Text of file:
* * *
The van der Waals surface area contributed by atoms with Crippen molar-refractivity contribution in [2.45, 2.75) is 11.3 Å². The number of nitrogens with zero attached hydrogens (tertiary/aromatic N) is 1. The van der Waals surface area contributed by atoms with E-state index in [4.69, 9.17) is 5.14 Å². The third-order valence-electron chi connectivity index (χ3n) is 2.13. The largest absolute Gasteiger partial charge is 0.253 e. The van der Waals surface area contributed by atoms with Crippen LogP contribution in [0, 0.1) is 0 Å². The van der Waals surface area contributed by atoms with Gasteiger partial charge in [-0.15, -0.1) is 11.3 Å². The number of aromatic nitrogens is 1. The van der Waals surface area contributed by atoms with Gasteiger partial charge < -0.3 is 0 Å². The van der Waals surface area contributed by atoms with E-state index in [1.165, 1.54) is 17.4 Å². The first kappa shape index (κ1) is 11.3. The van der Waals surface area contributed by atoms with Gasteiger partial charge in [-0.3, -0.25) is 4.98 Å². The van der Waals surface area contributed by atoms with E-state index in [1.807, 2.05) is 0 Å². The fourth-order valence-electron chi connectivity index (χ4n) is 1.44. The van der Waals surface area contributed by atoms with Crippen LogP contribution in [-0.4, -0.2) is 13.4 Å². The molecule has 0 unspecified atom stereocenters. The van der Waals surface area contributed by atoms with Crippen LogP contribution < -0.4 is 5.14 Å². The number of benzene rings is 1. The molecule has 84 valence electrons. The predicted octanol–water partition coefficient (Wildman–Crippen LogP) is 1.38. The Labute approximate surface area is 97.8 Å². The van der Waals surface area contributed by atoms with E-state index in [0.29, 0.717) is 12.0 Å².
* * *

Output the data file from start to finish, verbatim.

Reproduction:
The van der Waals surface area contributed by atoms with Crippen molar-refractivity contribution in [2.45, 2.75) is 11.3 Å². The number of nitrogens with zero attached hydrogens (tertiary/aromatic N) is 1. The van der Waals surface area contributed by atoms with E-state index in [4.69, 9.17) is 5.14 Å². The third-order valence-electron chi connectivity index (χ3n) is 2.13. The largest absolute Gasteiger partial charge is 0.253 e. The van der Waals surface area contributed by atoms with Crippen LogP contribution in [0, 0.1) is 0 Å². The van der Waals surface area contributed by atoms with Gasteiger partial charge in [-0.15, -0.1) is 11.3 Å². The number of aromatic nitrogens is 1. The van der Waals surface area contributed by atoms with Gasteiger partial charge < -0.3 is 0 Å². The van der Waals surface area contributed by atoms with E-state index in [1.165, 1.54) is 17.4 Å². The first kappa shape index (κ1) is 11.3. The van der Waals surface area contributed by atoms with Gasteiger partial charge in [-0.3, -0.25) is 4.98 Å². The van der Waals surface area contributed by atoms with E-state index in [1.807, 2.05) is 0 Å². The fourth-order valence-electron chi connectivity index (χ4n) is 1.44. The van der Waals surface area contributed by atoms with Crippen LogP contribution in [-0.4, -0.2) is 13.4 Å². The molecule has 0 unspecified atom stereocenters. The van der Waals surface area contributed by atoms with Crippen LogP contribution < -0.4 is 5.14 Å². The number of benzene rings is 1. The molecule has 84 valence electrons. The predicted octanol–water partition coefficient (Wildman–Crippen LogP) is 1.38. The Labute approximate surface area is 97.8 Å². The van der Waals surface area contributed by atoms with E-state index in [0.29, 0.717) is 12.0 Å².